In the last installment, I talked about the novel as the Sick Man of Entertainment.
The truth is, John O'Hara wrote that he "was infuriated by that piece last Sunday about fiction not selling." And don't people reach these sorts of doom verdicts every day, about all types of resilient stuff? (Remember, way back in '04, when the world decided that "reality" TV shows would bump off "scripted programming?" And then Lost, CSI, and Desperate Housewives changed the assumptions of coffee-break doomsaying.)prognosticators have been dressed and ready to go to fiction's funeral for a long time; in 1961,
Still, now there are a few surprising prosecutors, making a pretty convincing case against the Novel. That creaky laureate V. S. Naipaul told the Times that fiction is of ''no account'' when measured against "the larger global political situation." And a novelist as literate and respected as Rick Moody wrote that comic books (comic books!?) are "currently better at the sociology of the intimate gesture than literary fiction is." I'm not even sure what that even means, but — ouch!
In 1989 Tom Wolfe prescribed his remedy for what he thought afflicted fiction ("... At this weak, pale, tabescent moment in the history of American literature, we need a battalion, a brigade, of [reporter-novelists] to head out into this wild, bizarre, unpredictable, Hog-stomping, etc., etc..."). We don't need more reporter novelists. (One Wolfe in the fold is quite enough, thanks.) But his point isn't entirely unpersuasive. Like Dreiser — like Dickens, Dostoyevsky, and Balzac — Wolfe wanted to get all of society between his finger and thumb. But while the Dreiserish concerns of drama and comprehensiveness may be the more potent half of the equation commercially, they're still just half of it.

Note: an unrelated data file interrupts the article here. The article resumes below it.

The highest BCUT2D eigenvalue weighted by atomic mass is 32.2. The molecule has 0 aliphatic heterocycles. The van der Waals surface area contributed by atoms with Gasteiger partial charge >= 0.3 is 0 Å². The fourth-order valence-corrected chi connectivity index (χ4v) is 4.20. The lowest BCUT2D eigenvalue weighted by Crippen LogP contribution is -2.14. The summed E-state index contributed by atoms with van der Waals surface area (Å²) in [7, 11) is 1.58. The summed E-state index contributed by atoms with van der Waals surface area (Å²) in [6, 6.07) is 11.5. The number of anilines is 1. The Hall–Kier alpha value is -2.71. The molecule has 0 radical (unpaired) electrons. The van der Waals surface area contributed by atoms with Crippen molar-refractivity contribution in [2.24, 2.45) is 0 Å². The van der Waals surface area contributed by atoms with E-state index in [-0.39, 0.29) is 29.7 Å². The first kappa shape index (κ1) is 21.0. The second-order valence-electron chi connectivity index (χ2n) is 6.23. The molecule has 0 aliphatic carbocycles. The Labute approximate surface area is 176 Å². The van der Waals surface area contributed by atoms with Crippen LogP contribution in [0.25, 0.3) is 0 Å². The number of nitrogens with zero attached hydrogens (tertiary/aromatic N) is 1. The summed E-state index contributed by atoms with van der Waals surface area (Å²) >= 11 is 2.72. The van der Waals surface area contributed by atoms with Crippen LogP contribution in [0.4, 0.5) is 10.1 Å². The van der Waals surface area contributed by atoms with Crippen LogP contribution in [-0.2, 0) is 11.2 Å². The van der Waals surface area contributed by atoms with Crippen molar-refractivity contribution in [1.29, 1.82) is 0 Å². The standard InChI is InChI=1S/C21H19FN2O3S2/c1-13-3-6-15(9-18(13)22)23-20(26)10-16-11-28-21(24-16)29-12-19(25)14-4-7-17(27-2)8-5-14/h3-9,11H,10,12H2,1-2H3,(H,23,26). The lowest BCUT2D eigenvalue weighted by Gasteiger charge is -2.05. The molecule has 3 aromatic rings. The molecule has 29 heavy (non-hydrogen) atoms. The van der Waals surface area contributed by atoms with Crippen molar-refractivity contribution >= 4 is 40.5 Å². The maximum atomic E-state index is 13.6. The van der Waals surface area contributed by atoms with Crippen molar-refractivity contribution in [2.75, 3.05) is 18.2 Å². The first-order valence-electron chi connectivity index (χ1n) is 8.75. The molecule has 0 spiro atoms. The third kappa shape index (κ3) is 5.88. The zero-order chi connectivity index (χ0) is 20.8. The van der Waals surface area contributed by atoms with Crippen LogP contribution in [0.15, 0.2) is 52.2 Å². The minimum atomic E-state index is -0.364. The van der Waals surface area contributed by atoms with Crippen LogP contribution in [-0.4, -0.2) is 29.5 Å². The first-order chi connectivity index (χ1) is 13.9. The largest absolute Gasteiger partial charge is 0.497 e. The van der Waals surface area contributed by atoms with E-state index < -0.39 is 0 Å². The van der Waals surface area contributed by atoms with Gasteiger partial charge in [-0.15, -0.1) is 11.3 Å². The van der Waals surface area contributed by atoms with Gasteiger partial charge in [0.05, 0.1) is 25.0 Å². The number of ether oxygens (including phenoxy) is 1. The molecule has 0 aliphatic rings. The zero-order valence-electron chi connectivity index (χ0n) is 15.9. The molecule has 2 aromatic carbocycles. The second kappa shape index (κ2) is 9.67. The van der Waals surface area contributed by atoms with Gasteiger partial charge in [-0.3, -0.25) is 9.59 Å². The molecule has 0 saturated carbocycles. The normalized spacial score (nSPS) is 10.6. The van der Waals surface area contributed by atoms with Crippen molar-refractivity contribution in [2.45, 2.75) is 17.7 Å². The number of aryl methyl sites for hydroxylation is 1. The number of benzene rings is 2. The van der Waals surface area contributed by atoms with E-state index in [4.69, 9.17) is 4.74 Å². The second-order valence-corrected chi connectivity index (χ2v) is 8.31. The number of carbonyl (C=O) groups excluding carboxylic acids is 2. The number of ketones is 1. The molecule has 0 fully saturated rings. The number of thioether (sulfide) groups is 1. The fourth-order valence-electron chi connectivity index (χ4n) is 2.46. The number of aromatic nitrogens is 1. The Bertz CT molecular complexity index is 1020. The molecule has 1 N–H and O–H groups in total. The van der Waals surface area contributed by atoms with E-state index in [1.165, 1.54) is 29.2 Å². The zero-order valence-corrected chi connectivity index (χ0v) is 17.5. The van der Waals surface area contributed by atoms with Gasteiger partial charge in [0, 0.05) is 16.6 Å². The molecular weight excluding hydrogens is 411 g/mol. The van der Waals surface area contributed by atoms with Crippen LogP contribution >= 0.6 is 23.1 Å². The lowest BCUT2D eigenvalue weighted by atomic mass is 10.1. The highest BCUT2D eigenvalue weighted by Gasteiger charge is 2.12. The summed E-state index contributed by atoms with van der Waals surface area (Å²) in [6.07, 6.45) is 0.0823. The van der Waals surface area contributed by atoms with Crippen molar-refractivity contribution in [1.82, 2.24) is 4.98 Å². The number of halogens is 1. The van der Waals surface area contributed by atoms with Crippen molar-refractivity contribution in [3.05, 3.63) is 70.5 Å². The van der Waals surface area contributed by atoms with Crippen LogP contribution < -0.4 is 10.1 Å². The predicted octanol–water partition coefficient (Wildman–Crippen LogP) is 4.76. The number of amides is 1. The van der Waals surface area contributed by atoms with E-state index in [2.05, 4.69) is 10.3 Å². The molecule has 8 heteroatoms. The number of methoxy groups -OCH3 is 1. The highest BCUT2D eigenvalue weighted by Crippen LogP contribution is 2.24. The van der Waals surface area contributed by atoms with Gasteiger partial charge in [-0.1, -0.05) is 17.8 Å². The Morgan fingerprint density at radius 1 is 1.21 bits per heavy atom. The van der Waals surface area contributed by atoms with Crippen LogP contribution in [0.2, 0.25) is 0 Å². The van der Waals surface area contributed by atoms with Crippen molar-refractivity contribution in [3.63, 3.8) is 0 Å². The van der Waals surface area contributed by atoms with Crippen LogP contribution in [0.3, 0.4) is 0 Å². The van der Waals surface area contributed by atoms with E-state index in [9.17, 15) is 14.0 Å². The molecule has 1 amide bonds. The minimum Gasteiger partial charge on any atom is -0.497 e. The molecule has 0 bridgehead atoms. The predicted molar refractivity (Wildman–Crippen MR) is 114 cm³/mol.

A good writer knows that, if her style and perceptions are really cooking, she can bring anything off. It's okay, of course, for novelists to depict bland, average families living bland, average lives, in bland, average towns. But it isn't okay when those novelists don't outshine their bland average subjects. When a writer's style and perceptions don't add up to more than her workaday material — if she doesn't wade out from the shallow end of her gifts — what's the point? What is the point of becoming one's boring subject?
This is really important. For fiction to do what it can do better than non-fiction books — better than reality TV, video games, and comic books, for that matter — it can't give up its attention to psychological detail and subtlety — the pervading receptivity that Wolfe would call navel-gazing. Big stories that excite up the American subject, and writers who bring in the satisfactions of drama through style, that sensitivity to the aesthetic faculties that Flaubert called "an absolute manner of seeing things" — that's what's needed. Narratives, as James said, "on which nothing is lost." Call it full-dress fiction.
In this, Shakespeare is a model. The comedies follow their set conventions, but the tragedies? Hamlet is the most introspective hero in history — perhaps the best example of a thinking mind in the literature — and yet this bloody play teems with action, with swordfights, suicide, a pirate ship, a graveyard fight, a ghost, and murder. Really, did you ever notice how much on-screen murder goes down in Macbeth, Julius Caesar, Othello, and King Lear? Because what can get readers into the consciousness of a character — or spotlight the essentials of a society's concerns — like real trouble can? What helps make the experience of life appear more real than seeing it at the sharpest of edges?